Last week the SEC announced that it settled its action against UBS Financial Services Inc. (“UBS”) for supervisory failures relating to selling a volatility linked exchange-traded product. Currently exchange traded products, also known as“ETPs” are the focus of the SEC Enforcement Division’s current ETP initiative which has been going after volatility linked ETPs since the end of 2020.
In November of last year, the SEC announced actions against American Portfolios Financial Services/American Portfolios Advisors Inc., Benjamin F. Edwards & Company Inc., Royal Alliance Associates Inc., Securities America Advisors Inc., and Summit Financial Group Inc. resulting in $3 million being returned to harmed investors for the improper sale of ETPs.
As described in the SEC’s recent order against UBS, UBS brokers sold a particular ETP meant to track short-term volatility expected in the market as measured against derivatives of the “volatility index.” According to the regulator’s order, the issuer of the product called iPath S&P 500 VIX Short-Term Futures ETN (“VXX”) warned UBS that it was inappropriate to hold the product for a long period. Additionally, the offering documents for VXX made clear that this investment, if held over a longer time period, was more likely to decline in value. The SEC found that although UBS prohibited its brokers from soliciting sales of VXX and placed other restrictions on its sale to customers, it failed to similarly place restrictions on financial advisers’ use of it in some discretionary accounts. In addition, UBS had a concentration limit on such volatility-linked ETPs, and did not implement a monitoring system to enforce those limits for a five year time period.
Finally, the SEC found that between January 2016 and January 2018, some financial advisers did not have an appropriate understanding of the proper use of VXX and thus failed to understand the risks associated with extended periods in which their customers were holding the product. Because of this failure, these financial advisers both purchased and held VXX in their clients’ accounts for longer periods than were appropriated, including holding it in hundreds of accounts for over a year, which resulted in those customers’ suffering meaningful losses.
Although it did not admit or deny the SEC’s findings, UBS agreed to a censure, and will pay profits and prejudgment interest of $112,274, as well as an $8 million civil penalty. That penalty will be used to reimburse UBS’s customers harmed by these actions.
Volatility-Linked ETPs Can Be Useful Where Used Short-Term
When properly recommended, these complex ETPs can be useful in a customer’s portfolio to manage short-term market volatility. However, in order for them to be sold in a suitable way to the customer, they must be thoroughly understood the advisors and brokers who are recommending them. The SEC’s in this recent action and the earlier ones, make abundantly clear that firms who recommend such products must have proper systems in place to ensure they are sold properly for their intended investment objectives, including that of short-term holding.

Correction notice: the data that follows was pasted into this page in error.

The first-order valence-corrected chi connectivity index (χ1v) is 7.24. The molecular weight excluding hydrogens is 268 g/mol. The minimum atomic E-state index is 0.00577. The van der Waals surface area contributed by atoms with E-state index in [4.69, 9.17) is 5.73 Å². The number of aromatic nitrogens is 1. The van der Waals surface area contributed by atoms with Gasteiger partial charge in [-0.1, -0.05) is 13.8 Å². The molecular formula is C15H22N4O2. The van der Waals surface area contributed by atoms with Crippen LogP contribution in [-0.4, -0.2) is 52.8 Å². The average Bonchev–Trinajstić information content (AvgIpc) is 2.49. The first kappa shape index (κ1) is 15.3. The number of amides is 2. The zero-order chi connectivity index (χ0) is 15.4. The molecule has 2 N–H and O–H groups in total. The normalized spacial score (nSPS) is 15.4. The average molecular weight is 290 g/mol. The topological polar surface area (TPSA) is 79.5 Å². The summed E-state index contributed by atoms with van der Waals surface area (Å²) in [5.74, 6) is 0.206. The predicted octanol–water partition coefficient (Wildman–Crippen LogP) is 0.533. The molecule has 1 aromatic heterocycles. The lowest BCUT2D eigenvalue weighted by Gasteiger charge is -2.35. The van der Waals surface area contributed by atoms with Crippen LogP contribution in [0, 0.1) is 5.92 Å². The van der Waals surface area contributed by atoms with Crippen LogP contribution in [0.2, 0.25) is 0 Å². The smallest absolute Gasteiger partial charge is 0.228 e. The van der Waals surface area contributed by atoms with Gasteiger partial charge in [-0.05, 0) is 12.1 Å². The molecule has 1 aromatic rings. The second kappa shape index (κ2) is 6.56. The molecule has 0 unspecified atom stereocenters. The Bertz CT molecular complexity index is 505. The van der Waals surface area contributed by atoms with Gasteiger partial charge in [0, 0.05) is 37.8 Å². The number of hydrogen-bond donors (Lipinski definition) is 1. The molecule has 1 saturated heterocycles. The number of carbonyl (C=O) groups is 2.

As explained by FINRA, investors in volatility-linked ETPs could risk major losses if they do not fully understand how they work. Some might believe, for instance, that the ETP product can be used long-term as a hedge on equity positions in the event of a market downturn. However, in truth, most volatility-linked ETPs are simply short-term trading products that degrade significantly the longer they are held and are not designed to be used as long-term as a buy-and-hold investment.
Contact us for a Free Consultation
If you or a loved one has lost money due to an unsuitable recommendation to buy or hold complex volatility linked investment, or have been the victim of any other type of investment scam, investment fraud or broker negligence, contact the offices of Investment Fraud lawyer Melanie Cherdack for a free consultation. Because she has been in the trenches as a former Wall Street attorney, Melanie Cherdack and her team of experienced attorneys have seen just about every type of investment fraud or investment scam. While almost every investment carries a degree of uncertainty and risk, you may have been unnecessarily exposed to such risk. Former Wall Street securities attorney Melanie S. Cherdack and her team of lawyers represent individual and institutional investors who are unwitting victims of investment fraud and broker negligence. She heads up a group of attorneys who represent investors across the United States. Contact us by filling out our online contact form, or calling 888-768-2499 or 305-349-2336.